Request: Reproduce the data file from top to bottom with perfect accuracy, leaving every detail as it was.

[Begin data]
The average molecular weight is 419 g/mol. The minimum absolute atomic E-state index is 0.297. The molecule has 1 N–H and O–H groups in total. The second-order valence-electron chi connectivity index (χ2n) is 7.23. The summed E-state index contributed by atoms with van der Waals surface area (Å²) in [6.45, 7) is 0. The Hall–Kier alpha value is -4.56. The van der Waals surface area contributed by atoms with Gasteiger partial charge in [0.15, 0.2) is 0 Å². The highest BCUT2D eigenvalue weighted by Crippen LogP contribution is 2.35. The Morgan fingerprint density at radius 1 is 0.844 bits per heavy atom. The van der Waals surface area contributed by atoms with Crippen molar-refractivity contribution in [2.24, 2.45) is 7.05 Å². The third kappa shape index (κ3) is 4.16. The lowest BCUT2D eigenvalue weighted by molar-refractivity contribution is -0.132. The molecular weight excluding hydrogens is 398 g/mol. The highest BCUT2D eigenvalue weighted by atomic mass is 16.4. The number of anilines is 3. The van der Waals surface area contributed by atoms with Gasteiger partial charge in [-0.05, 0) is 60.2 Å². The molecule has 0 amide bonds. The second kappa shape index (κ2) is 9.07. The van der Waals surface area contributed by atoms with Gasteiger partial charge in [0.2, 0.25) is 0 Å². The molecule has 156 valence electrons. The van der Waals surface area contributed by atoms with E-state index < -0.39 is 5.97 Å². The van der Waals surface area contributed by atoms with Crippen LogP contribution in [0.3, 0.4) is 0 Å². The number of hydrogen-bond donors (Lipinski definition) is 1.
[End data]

The average molecular weight is 419 g/mol. The minimum absolute atomic E-state index is 0.297. The molecule has 1 N–H and O–H groups in total. The second-order valence-electron chi connectivity index (χ2n) is 7.23. The summed E-state index contributed by atoms with van der Waals surface area (Å²) in [6.45, 7) is 0. The Hall–Kier alpha value is -4.56. The van der Waals surface area contributed by atoms with Gasteiger partial charge in [0.15, 0.2) is 0 Å². The highest BCUT2D eigenvalue weighted by Crippen LogP contribution is 2.35. The Morgan fingerprint density at radius 1 is 0.844 bits per heavy atom. The van der Waals surface area contributed by atoms with Crippen molar-refractivity contribution in [2.24, 2.45) is 7.05 Å². The third kappa shape index (κ3) is 4.16. The lowest BCUT2D eigenvalue weighted by molar-refractivity contribution is -0.132. The molecular weight excluding hydrogens is 398 g/mol. The highest BCUT2D eigenvalue weighted by atomic mass is 16.4. The number of anilines is 3. The van der Waals surface area contributed by atoms with Gasteiger partial charge in [-0.05, 0) is 60.2 Å². The molecule has 0 amide bonds. The second kappa shape index (κ2) is 9.07. The van der Waals surface area contributed by atoms with Gasteiger partial charge in [0.2, 0.25) is 0 Å². The molecule has 156 valence electrons. The van der Waals surface area contributed by atoms with E-state index < -0.39 is 5.97 Å². The van der Waals surface area contributed by atoms with Crippen LogP contribution in [0.3, 0.4) is 0 Å². The number of hydrogen-bond donors (Lipinski definition) is 1.